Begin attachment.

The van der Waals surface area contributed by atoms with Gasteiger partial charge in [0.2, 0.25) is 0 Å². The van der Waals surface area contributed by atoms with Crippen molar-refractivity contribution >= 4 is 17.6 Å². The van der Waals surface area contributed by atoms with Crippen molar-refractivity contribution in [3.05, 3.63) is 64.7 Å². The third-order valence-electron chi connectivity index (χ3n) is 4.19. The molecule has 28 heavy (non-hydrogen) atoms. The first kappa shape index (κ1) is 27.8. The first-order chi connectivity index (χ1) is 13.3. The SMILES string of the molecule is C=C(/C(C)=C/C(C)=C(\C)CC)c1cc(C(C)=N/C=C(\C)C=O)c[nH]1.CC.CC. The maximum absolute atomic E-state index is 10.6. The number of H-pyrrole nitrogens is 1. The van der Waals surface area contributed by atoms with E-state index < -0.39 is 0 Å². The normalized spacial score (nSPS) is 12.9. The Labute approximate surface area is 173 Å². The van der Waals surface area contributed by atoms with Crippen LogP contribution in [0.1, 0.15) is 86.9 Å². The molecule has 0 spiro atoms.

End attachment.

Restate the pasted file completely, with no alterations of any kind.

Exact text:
The van der Waals surface area contributed by atoms with Gasteiger partial charge in [0.2, 0.25) is 0 Å². The van der Waals surface area contributed by atoms with Crippen molar-refractivity contribution >= 4 is 17.6 Å². The van der Waals surface area contributed by atoms with Crippen molar-refractivity contribution in [3.05, 3.63) is 64.7 Å². The third-order valence-electron chi connectivity index (χ3n) is 4.19. The molecule has 28 heavy (non-hydrogen) atoms. The first kappa shape index (κ1) is 27.8. The first-order chi connectivity index (χ1) is 13.3. The SMILES string of the molecule is C=C(/C(C)=C/C(C)=C(\C)CC)c1cc(C(C)=N/C=C(\C)C=O)c[nH]1.CC.CC. The maximum absolute atomic E-state index is 10.6. The number of H-pyrrole nitrogens is 1. The van der Waals surface area contributed by atoms with E-state index < -0.39 is 0 Å². The normalized spacial score (nSPS) is 12.9. The Labute approximate surface area is 173 Å². The van der Waals surface area contributed by atoms with Crippen LogP contribution in [0.1, 0.15) is 86.9 Å². The molecule has 0 spiro atoms.